Every few months, a new report announces the breakdown of the British immigration system. In January, the Committee of Public Accounts issued a searing review of the Home Office’s migration policy. Three months earlier, the National Audit Office released a near-identical critique. Each publication invokes a now-familiar folk devil – the ‘foreign criminal’ – and demands better coordination between immigration enforcers and prison managers. Four times a year, we are told that governments that do not deport ‘foreign offenders’ are fundamentally unfit.
Calls for a more streamlined deportation of ‘foreign criminals’ are misguided on several counts. For one, they demonize a largely unexceptional group in the prison population. The Home Office’s own statistics show that rates of violent offences, sexual offences, and robberies are lower for foreign than British nationals. If they are released from prison, foreign nationals are subject to the same supervision arrangements as British citizens. There is little reason to think that ‘foreigners’ are especially dangerous.
The effort to deport foreign national prisoners also distorts British history. Non-citizens currently make up around 13% of the British penal estate and a full 40% of the black and minority ethnic prison population. These prisoners hail from 161 different countries – of the top five, three are former British colonies. Roughly half of the non-citizens in British prisons were born in countries with colonial ties to the British state. Many attended British colonial schools. Some are old enough to have had British passports as colonial subjects. The British government didn’t even count members of the Commonwealth as foreign nationals until 1993. It’s worth asking just how ‘foreign’ non-citizen prisoners really are.
Perhaps the most glaring problem with proposals to ‘manage’ foreign nationals, however, is that they obscure the change that’s already taken place inside British prisons.
In the past decade, the British government has reorganized its prison system around the concept of citizenship. The overhaul began in 2009, when the Prison Service started to concentrate non-citizens in specific prisons, in which the Home Office ‘embedded’ full-time immigration agents. Since then, the British government has created several standalone foreign national-only prisons,and has deputized prison staff to identify anyone ‘known or believed’ to be foreign to immigration authorities. Prisons now hold people beyond their criminal sentences—indefinitely and largely out of the public eye—as immigration detainees.
We know about these practices, because they have been leaked, challenged in court, and documented by academics and advocacy groups. I witnessed them firsthand when I spent a year visiting British prisons, interviewing prisoners and staff. Inside five prisons, I met black British prisoners who had been transferred to ‘all-foreign’ facilities because staff thought they ‘seemed foreign’. I spoke with prisoners who lived in limbo – people from Sri Lanka, Jamaica, Rwanda, and the Western Sahara, who couldn’t be deported because they lacked passports, or in some cases, because they were not legal citizens of any nation-state. I also interviewed prison staff members who cared for those in their charge and didn’t want to police migration. Prisons are complex and human spaces.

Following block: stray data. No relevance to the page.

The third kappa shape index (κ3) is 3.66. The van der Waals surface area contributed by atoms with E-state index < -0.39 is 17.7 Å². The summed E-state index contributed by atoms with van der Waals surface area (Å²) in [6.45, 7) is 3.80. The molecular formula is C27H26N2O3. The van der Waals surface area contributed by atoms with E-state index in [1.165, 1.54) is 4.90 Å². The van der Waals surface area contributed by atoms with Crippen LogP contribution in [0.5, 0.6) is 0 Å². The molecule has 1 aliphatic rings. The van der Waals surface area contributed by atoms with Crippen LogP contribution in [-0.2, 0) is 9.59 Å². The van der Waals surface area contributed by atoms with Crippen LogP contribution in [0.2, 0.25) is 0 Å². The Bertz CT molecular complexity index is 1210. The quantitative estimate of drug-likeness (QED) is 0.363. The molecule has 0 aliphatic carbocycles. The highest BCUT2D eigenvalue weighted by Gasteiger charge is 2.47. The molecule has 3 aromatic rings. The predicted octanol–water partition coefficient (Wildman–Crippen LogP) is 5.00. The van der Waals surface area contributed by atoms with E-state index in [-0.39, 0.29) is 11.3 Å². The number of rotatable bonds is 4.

England and Wales aren’t the only countries where prisons have become sites of border control. In the past fifteen years, the United States has extended immigration enforcement into all its prisons and, like Britain, has established ‘all-foreign’ penal institutions. More than 25,000 people now live in American prisons segregated by citizenship status. On both sides of the Atlantic, penal institutions are increasingly devoted to identifying those who don’t belong.
The slow but sure transformation of the British and American penal systems ought to give us pause. As we read reports of failed institutions and faulty enforcement, we should reflect on why we have prisons, whether we need them, and what we want prisons to do. These questions are not new. John Howard first called for improvements in British jails in 1755. Elizabeth Fry documented life behind British bars – and demanded systemic change – in the early 1800s. Two centuries later, ethnographers, activists, and legal scholars keep their work alive. There is a long tradition of skepticism about the purpose of the British prison system. In an era of mass migration and deportation, we should look to that past.
Prisons are typically understood as places where societies incapacitate, deter, and maybe even reform people before their eventual return to the polity. Today’s prisons are doing a different kind of work. The real question isn’t whether the prison system could facilitate more deportation. It’s whether, for the growing numbers of incarcerated foreign nationals, contemporary prisons are built to punish at all.
Featured image credit: Strangeways Here We Come. Photo by Duncan Hull. CC BY 2.0 via dullhunk Flickr